- If we want to address some of the most defining issues of our time such as climate change, food insecurity, diseases and pandemics, diminishing biodiversity, economic inequality and even conflicts and strife, we must act now to protect the state of our ocean.
Sustainable Development Goal 14: Life Below Water
- Adopted in 2015 as an integral aspect of the 2030 Agenda for Sustainable Development and its set of 17 transformative goals.
- Goal 14 stresses the need to conserve and sustainably use the world’s oceans, seas and marine resources.
- Advancement of Goal 14 is guided by specific targets that focus on an array of ocean issues, including reducing marine pollution, protecting marine and coastal ecosystems, minimizing acidification, ending illegal and over-fishing, increasing investment in scientific knowledge and marine technology, and respecting international law that calls for the safe and sustainable use of the ocean and its resources.
- Swachh Bharat Mission-Urban 2.0, being implemented by the Ministry of Housing and Urban Affairs (MoHUA), has launched the Revised Swachh Certification Protocols for ODF, ODF+, ODF++, and Water+ certifications.
- The revamped revised protocol is aligned with SBM-2.0 objectives and is designed to ensure:
- No untreated used water or faecal sludge is discharged into the environment and all used water (including sewerage and septage, grey water and black water) is safely contained, transported, and treated, along with maximum reuse of treated used water, in all cities with less than 1 lakh population.
- To sustain open defecation free status in all statutory towns.
- It contains provisions to encourage cities to have robust infrastructure with reliable Operation &Maintenance (O&M) mechanisms to achieve the goal ofclean urban India.Key interventions against each certification are:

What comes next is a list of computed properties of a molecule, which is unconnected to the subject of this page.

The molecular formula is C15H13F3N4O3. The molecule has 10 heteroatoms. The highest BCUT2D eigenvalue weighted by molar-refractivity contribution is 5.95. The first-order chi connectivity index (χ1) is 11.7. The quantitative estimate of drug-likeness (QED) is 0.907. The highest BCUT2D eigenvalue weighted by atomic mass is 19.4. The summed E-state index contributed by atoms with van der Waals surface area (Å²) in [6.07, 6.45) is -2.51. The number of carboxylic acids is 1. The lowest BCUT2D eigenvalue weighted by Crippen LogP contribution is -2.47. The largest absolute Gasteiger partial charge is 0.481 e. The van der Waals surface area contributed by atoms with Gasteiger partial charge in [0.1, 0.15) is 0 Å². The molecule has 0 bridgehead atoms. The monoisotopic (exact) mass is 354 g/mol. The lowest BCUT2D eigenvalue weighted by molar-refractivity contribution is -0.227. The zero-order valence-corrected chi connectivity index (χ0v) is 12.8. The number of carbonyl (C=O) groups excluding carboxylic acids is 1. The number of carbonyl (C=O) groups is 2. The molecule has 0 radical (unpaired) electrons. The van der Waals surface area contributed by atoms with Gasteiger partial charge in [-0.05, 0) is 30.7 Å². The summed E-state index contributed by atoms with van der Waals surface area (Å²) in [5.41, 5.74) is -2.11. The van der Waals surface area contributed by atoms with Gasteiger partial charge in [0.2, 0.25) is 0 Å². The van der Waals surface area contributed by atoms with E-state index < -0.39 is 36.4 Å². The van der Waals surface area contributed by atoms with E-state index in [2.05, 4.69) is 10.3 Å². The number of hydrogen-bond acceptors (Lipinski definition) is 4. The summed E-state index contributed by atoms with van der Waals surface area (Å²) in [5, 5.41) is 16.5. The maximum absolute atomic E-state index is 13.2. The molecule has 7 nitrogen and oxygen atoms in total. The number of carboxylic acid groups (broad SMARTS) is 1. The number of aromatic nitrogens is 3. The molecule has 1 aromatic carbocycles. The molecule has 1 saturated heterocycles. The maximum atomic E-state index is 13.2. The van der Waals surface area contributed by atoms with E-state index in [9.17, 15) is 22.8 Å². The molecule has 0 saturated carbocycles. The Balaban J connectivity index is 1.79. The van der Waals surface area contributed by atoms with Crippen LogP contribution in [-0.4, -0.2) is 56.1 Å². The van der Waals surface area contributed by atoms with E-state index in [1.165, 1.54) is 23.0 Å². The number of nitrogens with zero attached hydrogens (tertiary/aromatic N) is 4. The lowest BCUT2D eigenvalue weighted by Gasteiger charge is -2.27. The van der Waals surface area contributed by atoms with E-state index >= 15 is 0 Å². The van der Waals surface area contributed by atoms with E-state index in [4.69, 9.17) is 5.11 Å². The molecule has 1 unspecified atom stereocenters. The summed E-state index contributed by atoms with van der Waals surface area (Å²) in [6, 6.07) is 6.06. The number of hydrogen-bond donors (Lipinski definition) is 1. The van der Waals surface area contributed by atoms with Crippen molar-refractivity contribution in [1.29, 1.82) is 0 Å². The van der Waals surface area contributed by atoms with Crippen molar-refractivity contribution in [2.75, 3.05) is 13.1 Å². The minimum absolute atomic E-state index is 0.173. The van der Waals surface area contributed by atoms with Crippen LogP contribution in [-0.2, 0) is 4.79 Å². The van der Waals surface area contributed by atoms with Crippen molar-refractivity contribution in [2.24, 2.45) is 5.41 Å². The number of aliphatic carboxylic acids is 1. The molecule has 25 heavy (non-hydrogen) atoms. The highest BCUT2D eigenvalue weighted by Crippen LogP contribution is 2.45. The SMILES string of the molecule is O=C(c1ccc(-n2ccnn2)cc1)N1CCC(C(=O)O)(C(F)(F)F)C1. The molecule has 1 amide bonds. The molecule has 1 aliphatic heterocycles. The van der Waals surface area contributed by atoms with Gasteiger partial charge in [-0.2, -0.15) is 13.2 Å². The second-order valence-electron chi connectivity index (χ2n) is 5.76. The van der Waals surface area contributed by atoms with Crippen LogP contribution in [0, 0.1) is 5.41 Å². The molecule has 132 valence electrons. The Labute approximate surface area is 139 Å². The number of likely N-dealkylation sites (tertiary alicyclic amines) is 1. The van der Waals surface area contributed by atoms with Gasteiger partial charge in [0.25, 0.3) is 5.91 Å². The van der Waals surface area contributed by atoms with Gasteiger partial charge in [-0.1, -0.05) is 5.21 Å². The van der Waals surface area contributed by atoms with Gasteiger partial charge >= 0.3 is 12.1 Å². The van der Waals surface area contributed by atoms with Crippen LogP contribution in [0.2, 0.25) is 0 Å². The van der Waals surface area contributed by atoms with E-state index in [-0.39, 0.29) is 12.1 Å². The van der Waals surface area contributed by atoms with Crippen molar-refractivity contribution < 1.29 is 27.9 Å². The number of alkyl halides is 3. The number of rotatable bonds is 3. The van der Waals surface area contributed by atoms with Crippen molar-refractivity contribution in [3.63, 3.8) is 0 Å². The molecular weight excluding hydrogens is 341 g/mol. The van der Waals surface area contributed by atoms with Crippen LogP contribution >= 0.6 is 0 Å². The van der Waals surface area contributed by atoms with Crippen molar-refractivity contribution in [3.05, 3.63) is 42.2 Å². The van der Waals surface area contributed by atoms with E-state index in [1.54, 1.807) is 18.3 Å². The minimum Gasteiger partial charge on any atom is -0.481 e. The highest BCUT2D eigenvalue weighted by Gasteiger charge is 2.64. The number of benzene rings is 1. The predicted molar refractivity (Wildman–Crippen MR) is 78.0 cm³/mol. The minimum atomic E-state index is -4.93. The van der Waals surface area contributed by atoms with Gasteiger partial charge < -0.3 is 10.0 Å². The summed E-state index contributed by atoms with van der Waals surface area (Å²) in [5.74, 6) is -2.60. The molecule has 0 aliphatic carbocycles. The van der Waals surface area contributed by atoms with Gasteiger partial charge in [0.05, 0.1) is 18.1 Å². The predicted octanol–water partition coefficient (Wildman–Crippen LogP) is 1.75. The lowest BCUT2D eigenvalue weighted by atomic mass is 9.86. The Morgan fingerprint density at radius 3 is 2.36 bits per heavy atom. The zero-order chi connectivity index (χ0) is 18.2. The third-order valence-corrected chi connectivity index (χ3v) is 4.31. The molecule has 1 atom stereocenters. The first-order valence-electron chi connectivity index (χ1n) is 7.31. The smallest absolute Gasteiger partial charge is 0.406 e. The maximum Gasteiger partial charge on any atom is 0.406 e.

- ODF – Robust monitoring mechanism ensured by increasing the number of survey sample size and location types.
- ODF+ – Focus on functionality of CT/PT and innovative O&M business model for their sustainability in long run.
- ODF++ – Emphasis on mechanized cleaning of septic tanks and sewers. Safe collection & treatment of used water as well as safe management of faecal sludge.
- Water+ – The focus is on collection, transportation, treatment, and reuse of both used water and faecal sludge to prevent environmental pollution. (1) For towns having population more than 20,000, a minimum of 25% households to be connected to sewerage network. (2) Striving to achieve sustainability. (3) No untreated used water is let out intheenvironment.
National Air Quality Resource Framework of India (NARFI)
- National Mission on “National Air Quality Resource Framework of India (NARFI)” developed by the National Institute of Advanced Studies (NIAS), Bengaluru with the support from the Office of the Principal Scientific Adviser (O/o PSA) to the Government of India.
- The framework will provide an all-inclusive guide to collecting air quality data, studying its impact and implementing science-based solutions.
- The NARFI is an information mechanism to help decision-makers in government, municipalities, start-ups and in the private sectors to address air pollution issues in different climatic zones of India.
The NARFI will evolve around the following five modules:
- THEME-1: Emission Inventory, Air Shed, and Mitigation
- THEME-2: Impacts on Human Health and Agriculture
- THEME-3: Integrated Monitoring, Forecasting and Advisory Framework
- THEME-4: Outreach, Social Dimension, Transition Strategy and Policy
- THEME-5: Solutions, Public-Industry Partnership, Stubble Burning & New Technologies.